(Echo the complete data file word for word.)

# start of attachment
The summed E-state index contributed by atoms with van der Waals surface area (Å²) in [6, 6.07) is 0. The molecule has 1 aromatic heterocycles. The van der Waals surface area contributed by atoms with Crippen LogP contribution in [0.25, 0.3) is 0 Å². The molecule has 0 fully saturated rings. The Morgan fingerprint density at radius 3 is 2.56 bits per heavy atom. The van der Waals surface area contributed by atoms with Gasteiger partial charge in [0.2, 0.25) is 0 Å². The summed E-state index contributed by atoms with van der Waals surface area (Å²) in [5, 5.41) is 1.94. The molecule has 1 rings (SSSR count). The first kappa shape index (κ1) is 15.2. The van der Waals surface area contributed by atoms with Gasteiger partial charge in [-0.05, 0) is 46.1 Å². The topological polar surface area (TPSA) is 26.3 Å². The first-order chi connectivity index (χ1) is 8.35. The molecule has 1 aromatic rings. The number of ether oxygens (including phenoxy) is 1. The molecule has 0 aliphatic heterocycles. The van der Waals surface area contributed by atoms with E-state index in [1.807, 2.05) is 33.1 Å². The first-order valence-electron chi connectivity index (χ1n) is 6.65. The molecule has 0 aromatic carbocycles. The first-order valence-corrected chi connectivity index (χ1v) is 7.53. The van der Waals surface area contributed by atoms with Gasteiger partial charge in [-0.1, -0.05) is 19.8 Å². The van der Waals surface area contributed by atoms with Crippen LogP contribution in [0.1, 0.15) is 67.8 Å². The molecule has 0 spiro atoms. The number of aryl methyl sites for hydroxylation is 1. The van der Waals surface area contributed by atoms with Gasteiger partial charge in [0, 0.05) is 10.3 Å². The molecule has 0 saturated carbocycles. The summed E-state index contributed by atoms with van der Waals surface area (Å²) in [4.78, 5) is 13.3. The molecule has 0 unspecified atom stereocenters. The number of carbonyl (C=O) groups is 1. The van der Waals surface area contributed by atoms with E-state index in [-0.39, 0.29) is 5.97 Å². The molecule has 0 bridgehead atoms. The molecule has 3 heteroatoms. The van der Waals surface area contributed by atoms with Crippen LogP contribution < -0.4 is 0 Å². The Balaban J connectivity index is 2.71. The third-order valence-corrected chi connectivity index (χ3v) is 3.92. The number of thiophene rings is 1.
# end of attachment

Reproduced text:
The summed E-state index contributed by atoms with van der Waals surface area (Å²) in [6, 6.07) is 0. The molecule has 1 aromatic heterocycles. The van der Waals surface area contributed by atoms with Crippen LogP contribution in [0.25, 0.3) is 0 Å². The molecule has 0 fully saturated rings. The Morgan fingerprint density at radius 3 is 2.56 bits per heavy atom. The van der Waals surface area contributed by atoms with Gasteiger partial charge in [0.2, 0.25) is 0 Å². The summed E-state index contributed by atoms with van der Waals surface area (Å²) in [5, 5.41) is 1.94. The molecule has 1 rings (SSSR count). The first kappa shape index (κ1) is 15.2. The van der Waals surface area contributed by atoms with Gasteiger partial charge in [-0.05, 0) is 46.1 Å². The topological polar surface area (TPSA) is 26.3 Å². The first-order chi connectivity index (χ1) is 8.35. The molecule has 1 aromatic rings. The number of ether oxygens (including phenoxy) is 1. The molecule has 0 aliphatic heterocycles. The van der Waals surface area contributed by atoms with E-state index in [1.807, 2.05) is 33.1 Å². The first-order valence-electron chi connectivity index (χ1n) is 6.65. The molecule has 0 aromatic carbocycles. The first-order valence-corrected chi connectivity index (χ1v) is 7.53. The van der Waals surface area contributed by atoms with Gasteiger partial charge in [-0.1, -0.05) is 19.8 Å². The van der Waals surface area contributed by atoms with Crippen LogP contribution in [0.1, 0.15) is 67.8 Å². The molecule has 0 spiro atoms. The number of aryl methyl sites for hydroxylation is 1. The van der Waals surface area contributed by atoms with Gasteiger partial charge in [0, 0.05) is 10.3 Å². The molecule has 0 saturated carbocycles. The summed E-state index contributed by atoms with van der Waals surface area (Å²) in [4.78, 5) is 13.3. The molecule has 0 unspecified atom stereocenters. The number of carbonyl (C=O) groups is 1. The van der Waals surface area contributed by atoms with E-state index in [-0.39, 0.29) is 5.97 Å². The molecule has 0 bridgehead atoms. The molecule has 3 heteroatoms. The van der Waals surface area contributed by atoms with Crippen LogP contribution < -0.4 is 0 Å². The Balaban J connectivity index is 2.71. The third-order valence-corrected chi connectivity index (χ3v) is 3.92. The number of thiophene rings is 1.